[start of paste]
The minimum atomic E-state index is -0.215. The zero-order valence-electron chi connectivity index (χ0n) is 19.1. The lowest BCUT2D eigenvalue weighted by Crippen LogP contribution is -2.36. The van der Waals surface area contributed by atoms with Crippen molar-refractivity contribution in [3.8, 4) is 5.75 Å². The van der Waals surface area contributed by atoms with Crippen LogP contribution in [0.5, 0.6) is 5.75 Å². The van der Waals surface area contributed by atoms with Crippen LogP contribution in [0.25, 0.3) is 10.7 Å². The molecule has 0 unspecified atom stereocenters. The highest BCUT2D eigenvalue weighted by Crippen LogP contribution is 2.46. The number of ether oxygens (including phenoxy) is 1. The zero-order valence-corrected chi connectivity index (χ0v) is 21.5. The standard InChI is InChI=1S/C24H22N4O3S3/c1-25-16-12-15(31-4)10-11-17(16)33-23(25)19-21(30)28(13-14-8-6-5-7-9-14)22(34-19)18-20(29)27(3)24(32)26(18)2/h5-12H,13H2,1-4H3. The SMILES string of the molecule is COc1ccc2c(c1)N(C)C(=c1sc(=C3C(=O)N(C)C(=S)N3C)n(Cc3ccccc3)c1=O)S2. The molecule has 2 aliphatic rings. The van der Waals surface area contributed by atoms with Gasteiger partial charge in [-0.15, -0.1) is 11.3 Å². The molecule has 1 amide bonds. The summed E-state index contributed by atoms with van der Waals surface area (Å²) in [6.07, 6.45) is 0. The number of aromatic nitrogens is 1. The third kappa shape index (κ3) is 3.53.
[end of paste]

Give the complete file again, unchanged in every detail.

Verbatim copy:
The minimum atomic E-state index is -0.215. The zero-order valence-electron chi connectivity index (χ0n) is 19.1. The lowest BCUT2D eigenvalue weighted by Crippen LogP contribution is -2.36. The van der Waals surface area contributed by atoms with Crippen molar-refractivity contribution in [3.8, 4) is 5.75 Å². The van der Waals surface area contributed by atoms with Crippen LogP contribution in [0.5, 0.6) is 5.75 Å². The van der Waals surface area contributed by atoms with Crippen LogP contribution in [0.25, 0.3) is 10.7 Å². The molecule has 0 unspecified atom stereocenters. The highest BCUT2D eigenvalue weighted by Crippen LogP contribution is 2.46. The number of ether oxygens (including phenoxy) is 1. The zero-order valence-corrected chi connectivity index (χ0v) is 21.5. The standard InChI is InChI=1S/C24H22N4O3S3/c1-25-16-12-15(31-4)10-11-17(16)33-23(25)19-21(30)28(13-14-8-6-5-7-9-14)22(34-19)18-20(29)27(3)24(32)26(18)2/h5-12H,13H2,1-4H3. The SMILES string of the molecule is COc1ccc2c(c1)N(C)C(=c1sc(=C3C(=O)N(C)C(=S)N3C)n(Cc3ccccc3)c1=O)S2. The molecule has 2 aliphatic rings. The van der Waals surface area contributed by atoms with Gasteiger partial charge in [-0.15, -0.1) is 11.3 Å². The molecule has 1 amide bonds. The summed E-state index contributed by atoms with van der Waals surface area (Å²) in [6.07, 6.45) is 0. The number of aromatic nitrogens is 1. The third kappa shape index (κ3) is 3.53.